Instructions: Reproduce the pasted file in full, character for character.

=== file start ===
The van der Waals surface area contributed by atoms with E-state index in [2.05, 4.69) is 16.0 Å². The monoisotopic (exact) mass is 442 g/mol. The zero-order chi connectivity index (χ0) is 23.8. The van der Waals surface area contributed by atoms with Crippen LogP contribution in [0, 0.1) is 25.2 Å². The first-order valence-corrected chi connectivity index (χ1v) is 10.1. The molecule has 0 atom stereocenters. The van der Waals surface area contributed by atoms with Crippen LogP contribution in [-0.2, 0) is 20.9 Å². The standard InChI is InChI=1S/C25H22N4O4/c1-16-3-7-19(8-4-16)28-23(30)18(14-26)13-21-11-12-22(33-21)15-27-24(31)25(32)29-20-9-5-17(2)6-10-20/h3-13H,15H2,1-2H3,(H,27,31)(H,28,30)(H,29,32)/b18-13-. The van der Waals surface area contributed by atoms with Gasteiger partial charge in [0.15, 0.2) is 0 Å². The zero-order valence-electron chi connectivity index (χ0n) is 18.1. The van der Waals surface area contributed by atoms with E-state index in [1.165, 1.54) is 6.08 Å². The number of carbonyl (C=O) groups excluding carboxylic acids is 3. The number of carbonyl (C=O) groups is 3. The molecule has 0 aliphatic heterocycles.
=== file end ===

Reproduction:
The van der Waals surface area contributed by atoms with E-state index in [2.05, 4.69) is 16.0 Å². The monoisotopic (exact) mass is 442 g/mol. The zero-order chi connectivity index (χ0) is 23.8. The van der Waals surface area contributed by atoms with Crippen LogP contribution in [0, 0.1) is 25.2 Å². The first-order valence-corrected chi connectivity index (χ1v) is 10.1. The molecule has 0 atom stereocenters. The van der Waals surface area contributed by atoms with Crippen LogP contribution in [-0.2, 0) is 20.9 Å². The standard InChI is InChI=1S/C25H22N4O4/c1-16-3-7-19(8-4-16)28-23(30)18(14-26)13-21-11-12-22(33-21)15-27-24(31)25(32)29-20-9-5-17(2)6-10-20/h3-13H,15H2,1-2H3,(H,27,31)(H,28,30)(H,29,32)/b18-13-. The van der Waals surface area contributed by atoms with Gasteiger partial charge in [0.15, 0.2) is 0 Å². The zero-order valence-electron chi connectivity index (χ0n) is 18.1. The van der Waals surface area contributed by atoms with E-state index in [1.165, 1.54) is 6.08 Å². The number of carbonyl (C=O) groups excluding carboxylic acids is 3. The number of carbonyl (C=O) groups is 3. The molecule has 0 aliphatic heterocycles.